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United Regional study reveals serious challenges for Wichita County

Wichita County faces significant challenges to the health and well-being of its residents due to shortages in key areas compared to the rest of Texas, according to a study conducted for the United Regional Health Care System.

As part of the Affordable Care Act, tax-exempt hospitals like United Regional are required to complete a community health needs assessment every three years.

The latest study, presented in October 2022, found that “When you analyze the economic state, Wichita County is in greater economic trouble than other counties in the state.” The county’s “hardship index” was 83, which is extremely high.

The study also revealed that compared to the rest of the state the county has low household incomes, high rates of families and children living below the poverty line, high rates of food insecurity, poor access to food, too few grocery stores and low education rates.

It concluded that the county has higher death rates than Texas as a whole from heart disease, malignancies, chronic lower respiratory disease, cerebrovascular disease, accidents, diabetes mellitus, chronic liver disease and cirrhosis, suicide, breast cancer , prostate cancer, lung and bronchial cancer, and colon and rectal cancer.

According to the study, Wichita County has higher rates than the state of chronic conditions such as diabetes for adults and Medicare beneficiaries, obesity, arthritis and hypertension for adults and Medicare beneficiaries.

Wichita County has higher percentages of residents who participate in unhealthy lifestyle behaviors such as binge drinking and smoking.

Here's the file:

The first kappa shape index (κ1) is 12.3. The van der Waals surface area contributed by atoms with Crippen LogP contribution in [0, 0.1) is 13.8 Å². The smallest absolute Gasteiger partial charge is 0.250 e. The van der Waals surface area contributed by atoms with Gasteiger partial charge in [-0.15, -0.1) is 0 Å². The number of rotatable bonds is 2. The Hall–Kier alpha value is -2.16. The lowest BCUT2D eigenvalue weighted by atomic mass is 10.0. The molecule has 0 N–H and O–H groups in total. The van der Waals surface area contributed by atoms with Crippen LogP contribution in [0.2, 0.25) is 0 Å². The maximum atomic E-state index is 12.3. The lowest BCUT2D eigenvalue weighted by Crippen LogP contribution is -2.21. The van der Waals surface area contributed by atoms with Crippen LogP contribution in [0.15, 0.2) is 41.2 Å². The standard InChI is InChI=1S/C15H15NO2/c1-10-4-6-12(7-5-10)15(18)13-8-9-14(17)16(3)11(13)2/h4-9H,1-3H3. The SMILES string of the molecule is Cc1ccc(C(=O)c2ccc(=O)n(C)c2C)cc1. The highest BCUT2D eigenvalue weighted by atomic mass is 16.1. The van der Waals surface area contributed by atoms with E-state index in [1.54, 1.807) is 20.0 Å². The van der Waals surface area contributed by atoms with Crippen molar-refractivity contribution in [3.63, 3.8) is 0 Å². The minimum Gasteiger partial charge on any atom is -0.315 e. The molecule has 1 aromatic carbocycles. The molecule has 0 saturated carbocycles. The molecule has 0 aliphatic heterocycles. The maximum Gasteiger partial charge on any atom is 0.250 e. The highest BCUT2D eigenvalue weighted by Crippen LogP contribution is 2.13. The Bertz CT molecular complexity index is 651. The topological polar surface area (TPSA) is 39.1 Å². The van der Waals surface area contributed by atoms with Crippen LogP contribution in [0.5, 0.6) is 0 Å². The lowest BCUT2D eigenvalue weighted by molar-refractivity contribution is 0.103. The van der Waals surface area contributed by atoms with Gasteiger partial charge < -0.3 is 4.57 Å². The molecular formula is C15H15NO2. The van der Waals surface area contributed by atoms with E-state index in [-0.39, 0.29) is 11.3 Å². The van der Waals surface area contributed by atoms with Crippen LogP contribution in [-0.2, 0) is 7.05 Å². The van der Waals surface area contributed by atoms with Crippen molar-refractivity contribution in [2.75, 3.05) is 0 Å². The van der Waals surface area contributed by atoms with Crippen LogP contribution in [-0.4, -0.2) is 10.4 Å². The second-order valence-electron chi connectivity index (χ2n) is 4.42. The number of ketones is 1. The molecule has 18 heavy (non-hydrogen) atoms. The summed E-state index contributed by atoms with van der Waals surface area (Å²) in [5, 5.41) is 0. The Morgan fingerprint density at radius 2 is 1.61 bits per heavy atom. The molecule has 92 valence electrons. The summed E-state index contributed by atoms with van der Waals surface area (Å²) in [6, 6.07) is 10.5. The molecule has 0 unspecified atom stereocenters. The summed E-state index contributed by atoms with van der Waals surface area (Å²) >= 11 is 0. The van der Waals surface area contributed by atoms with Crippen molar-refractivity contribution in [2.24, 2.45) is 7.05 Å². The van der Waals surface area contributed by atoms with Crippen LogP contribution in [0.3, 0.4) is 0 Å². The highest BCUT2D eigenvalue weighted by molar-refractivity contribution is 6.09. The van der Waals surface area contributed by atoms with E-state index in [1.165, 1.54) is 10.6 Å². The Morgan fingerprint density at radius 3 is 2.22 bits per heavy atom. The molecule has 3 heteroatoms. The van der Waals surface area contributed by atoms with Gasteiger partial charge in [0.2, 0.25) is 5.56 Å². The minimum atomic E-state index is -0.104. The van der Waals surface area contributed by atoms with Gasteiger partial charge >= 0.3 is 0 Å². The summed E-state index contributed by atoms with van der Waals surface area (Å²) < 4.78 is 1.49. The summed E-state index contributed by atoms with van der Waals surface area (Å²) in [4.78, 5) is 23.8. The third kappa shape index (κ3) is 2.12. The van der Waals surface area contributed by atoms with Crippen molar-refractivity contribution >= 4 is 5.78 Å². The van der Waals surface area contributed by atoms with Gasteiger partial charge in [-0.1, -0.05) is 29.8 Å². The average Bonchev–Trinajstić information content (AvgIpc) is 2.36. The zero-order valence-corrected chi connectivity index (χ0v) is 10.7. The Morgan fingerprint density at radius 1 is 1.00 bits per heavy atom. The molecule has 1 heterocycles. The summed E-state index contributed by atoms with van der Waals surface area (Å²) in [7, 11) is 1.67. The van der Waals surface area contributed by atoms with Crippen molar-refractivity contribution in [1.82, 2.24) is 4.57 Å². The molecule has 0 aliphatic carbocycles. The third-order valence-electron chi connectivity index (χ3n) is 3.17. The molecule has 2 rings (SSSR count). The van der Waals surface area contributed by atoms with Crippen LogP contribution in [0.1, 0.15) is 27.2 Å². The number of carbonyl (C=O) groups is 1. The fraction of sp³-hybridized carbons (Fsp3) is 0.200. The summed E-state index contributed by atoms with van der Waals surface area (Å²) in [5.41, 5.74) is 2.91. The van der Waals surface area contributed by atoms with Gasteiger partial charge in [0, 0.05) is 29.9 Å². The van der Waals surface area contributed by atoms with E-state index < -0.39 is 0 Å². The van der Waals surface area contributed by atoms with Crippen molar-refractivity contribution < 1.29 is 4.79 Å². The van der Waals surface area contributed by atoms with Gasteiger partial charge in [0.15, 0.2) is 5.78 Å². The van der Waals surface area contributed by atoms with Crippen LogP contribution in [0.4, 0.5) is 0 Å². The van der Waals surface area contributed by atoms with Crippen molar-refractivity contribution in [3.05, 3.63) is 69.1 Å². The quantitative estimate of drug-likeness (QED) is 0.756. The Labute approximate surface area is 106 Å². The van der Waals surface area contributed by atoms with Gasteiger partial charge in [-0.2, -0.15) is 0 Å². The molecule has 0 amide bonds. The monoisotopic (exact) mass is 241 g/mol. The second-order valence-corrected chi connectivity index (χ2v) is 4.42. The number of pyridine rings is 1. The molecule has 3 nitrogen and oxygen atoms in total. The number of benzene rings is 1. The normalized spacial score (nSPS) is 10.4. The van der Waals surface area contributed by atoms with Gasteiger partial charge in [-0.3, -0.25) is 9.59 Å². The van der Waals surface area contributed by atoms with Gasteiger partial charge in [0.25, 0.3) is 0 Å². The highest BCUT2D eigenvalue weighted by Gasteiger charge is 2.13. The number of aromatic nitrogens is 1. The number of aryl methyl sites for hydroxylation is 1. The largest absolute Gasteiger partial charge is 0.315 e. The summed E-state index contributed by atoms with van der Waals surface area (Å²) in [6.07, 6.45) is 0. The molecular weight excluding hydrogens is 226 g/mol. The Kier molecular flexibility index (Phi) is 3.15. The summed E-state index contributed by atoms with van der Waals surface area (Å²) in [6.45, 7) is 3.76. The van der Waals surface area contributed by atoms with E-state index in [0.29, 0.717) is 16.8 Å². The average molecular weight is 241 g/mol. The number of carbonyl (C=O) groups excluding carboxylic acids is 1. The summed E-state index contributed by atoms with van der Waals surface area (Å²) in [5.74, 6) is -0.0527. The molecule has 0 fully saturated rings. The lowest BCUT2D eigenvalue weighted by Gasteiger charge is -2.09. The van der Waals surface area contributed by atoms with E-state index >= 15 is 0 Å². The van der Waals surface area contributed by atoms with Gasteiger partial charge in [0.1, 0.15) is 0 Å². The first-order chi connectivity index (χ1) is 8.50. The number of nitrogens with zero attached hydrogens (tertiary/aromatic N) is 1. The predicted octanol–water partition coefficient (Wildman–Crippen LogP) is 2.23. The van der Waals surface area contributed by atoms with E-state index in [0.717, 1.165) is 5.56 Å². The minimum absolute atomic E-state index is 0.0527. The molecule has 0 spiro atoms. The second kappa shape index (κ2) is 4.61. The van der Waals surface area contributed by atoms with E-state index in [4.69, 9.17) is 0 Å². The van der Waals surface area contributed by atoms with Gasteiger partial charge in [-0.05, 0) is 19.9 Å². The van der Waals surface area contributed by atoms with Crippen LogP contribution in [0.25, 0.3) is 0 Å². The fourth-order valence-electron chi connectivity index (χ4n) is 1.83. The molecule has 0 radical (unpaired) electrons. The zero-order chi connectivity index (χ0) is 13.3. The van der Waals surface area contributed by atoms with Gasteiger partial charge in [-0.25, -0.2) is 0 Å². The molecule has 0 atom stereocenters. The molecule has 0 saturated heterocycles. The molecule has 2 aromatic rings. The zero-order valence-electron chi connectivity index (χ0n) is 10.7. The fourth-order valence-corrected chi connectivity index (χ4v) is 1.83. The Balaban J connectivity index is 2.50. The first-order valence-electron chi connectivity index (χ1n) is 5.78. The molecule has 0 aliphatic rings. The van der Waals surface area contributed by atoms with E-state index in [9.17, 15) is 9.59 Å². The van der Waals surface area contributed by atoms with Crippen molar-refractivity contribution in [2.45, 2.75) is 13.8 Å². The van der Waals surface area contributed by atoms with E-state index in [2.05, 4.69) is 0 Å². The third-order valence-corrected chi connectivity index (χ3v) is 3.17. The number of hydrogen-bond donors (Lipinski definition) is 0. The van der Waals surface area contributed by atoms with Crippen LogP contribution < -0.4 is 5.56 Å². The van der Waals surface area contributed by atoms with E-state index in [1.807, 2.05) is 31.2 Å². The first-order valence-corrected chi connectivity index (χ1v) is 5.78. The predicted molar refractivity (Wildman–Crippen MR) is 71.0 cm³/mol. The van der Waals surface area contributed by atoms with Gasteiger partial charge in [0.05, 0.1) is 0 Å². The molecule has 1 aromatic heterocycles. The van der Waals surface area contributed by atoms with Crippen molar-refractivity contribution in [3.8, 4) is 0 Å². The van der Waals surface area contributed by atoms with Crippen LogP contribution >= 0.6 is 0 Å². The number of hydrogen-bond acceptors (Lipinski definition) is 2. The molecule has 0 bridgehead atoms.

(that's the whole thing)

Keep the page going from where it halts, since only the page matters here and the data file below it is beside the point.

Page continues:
The county also has higher prevalence rates of communicable diseases such as gonorrhea and higher teen birth rates than the state.

Wichita County is designated as a medically underserved area as defined by the United States Department of Health and Human Services, Health Resources and Services Administration (HRSA). The data collected in the study suggests that some residents face significant cost barriers when accessing the health system.

People interviewed for the study expressed concern that Wichita Falls’ federally qualified health center, the Community Health Care Center, is no longer accepting new patients and the county has significant transportation barriers to getting to and from medical appointments and food pantries.

The study projected negative population growth in Wichita County through 2026, with the county projected to lose approximately 767 residents by that point.

The trends identified in the 2022 study largely mirror those identified in the 2019 study. Exceptions include heart disease becoming the leading cause of death rather than cancer, and an improvement in health risk behaviors from the 241st worst county to 167a (out of 244 counties). The number of Alzheimer’s-related deaths was significantly lower than the statewide figures in the last study.

To address the issues, the study suggested the hospital focus on these areas:

  • Continue to place emphasis on addressing the social determinants of health to reduce health inequalities
  • Prevention, education and awareness of services to address high mortality rates, chronic diseases, preventable conditions and unhealthy lifestyles
  • Access to primary and specialist care services and providers
  • Continued focus on emergency preparedness and response
  • Access to mental and behavioral health care services and providers

The study was conducted for United Regional by Community Hospital Consulting, a Plano consulting firm. Findings are based on state and federal information sources, as well as local interviews of individuals in the health care or social services fields. Data reflect sources ranging from 2018 to 2022.

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